Even after more than forty years as a winegrower, Stuart (Stu) Smith still finds his happiness in the vineyards. “There is just something to playing with a product in the dirt, and then having it at dinner,” he gushes
An interview with winemaker Anne Hubatch of Helioterra Wines. The 2009 Helioterra Columbia Valley Syrah was awarded to Palate Press Readers' Choice Red Wine of the Year.
An interview with winemaker Rebecca Shouldis, from Ghost Hill Cellars. The 2010 Ghost Hill Cellars Pinot Noir Blanc was awarded to Palate Press Readers' Choice White Wine of the Year.
Oh, I’m sorry, now it is impossible to meet him, he is busy…” she said. Thus, I missed the only opportunity to met Giuseppe Quintarelli in person. I did not recognize in the humble worker the famous producer… and his too bashful to come forward and submit himself to a group of foreigners.
At the third annual Palate Press Grand Tasting, last November, several reader-voted Palate Press Wines of the Week were included in a blind-tasting Palate Press Wine of the Year competition. The scoring was done by a group of wine professionals, and the winner was the 2007 Cornerstone Cellars Howell Mountain Cabernet Sauvignon.
Valpolicella, the territory close Verona (Italy) where renowed wines like Amarone and Ripasso are produced, is a lucky land: it has a myth and a legend of wine world. The myth is Giuseppe Quintarelli. The legend is Romano Dal Forno.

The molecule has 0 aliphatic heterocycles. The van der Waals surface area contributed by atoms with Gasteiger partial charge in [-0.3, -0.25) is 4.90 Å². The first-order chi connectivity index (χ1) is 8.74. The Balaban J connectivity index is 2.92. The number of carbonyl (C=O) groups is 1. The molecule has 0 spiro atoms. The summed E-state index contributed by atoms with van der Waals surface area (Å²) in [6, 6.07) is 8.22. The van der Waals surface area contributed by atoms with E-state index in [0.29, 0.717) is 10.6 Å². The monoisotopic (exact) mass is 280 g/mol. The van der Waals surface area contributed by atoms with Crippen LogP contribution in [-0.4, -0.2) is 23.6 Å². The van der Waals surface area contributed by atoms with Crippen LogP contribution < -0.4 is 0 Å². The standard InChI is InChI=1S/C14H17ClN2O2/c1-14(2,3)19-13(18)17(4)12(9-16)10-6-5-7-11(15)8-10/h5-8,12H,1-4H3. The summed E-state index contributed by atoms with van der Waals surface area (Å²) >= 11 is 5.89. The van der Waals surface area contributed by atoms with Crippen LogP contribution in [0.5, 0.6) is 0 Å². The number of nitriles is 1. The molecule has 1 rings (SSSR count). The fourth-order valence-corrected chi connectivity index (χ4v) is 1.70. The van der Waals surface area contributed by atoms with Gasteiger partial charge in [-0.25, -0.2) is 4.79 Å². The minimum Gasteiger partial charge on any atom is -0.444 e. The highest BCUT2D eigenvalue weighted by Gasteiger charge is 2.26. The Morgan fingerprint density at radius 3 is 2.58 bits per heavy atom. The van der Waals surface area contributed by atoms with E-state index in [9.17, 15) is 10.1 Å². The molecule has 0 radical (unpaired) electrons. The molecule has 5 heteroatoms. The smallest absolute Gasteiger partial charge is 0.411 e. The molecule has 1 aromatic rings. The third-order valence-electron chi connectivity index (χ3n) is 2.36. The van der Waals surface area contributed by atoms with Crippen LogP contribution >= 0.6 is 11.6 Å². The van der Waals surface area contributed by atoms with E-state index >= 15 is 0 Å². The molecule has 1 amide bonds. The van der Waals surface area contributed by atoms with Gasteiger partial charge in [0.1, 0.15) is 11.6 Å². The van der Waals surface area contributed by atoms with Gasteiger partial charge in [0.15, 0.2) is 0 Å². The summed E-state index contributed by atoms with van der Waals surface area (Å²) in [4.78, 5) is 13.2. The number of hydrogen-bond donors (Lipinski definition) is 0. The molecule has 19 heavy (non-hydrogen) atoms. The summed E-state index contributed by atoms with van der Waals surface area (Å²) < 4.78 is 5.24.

“Soave is like the color blue for clothes: a classic. You can pair it with almost everything.” An old winemaker told me this years ago, and I never forgot it. However, in spite of this belief, Soave wine was out of fashion for many years in America. In its place, consumers preferred Pinot Grigio. From the 1960s on, Pinot Grigio was considered synonymous with "Italian white wine." Easy to pronounce, easy to remember, easy to drink. But pinot grigio is not a true native Italian white grape. Its origins are French. And now, even if Pinot Grigio still leads the pack, our old friend Soave is making a comeback.
Elisabetta “Lizzy” Tosi visits legendary Amarone winery Quintarelli, founded by octogenarian Giuseppe Quintarelli. There, wine is made the same way it has been since Giuseppe’s father moved to this land in 1924. And the Amarone wines are still released only after many years of ageing in the Quintarelli cellars.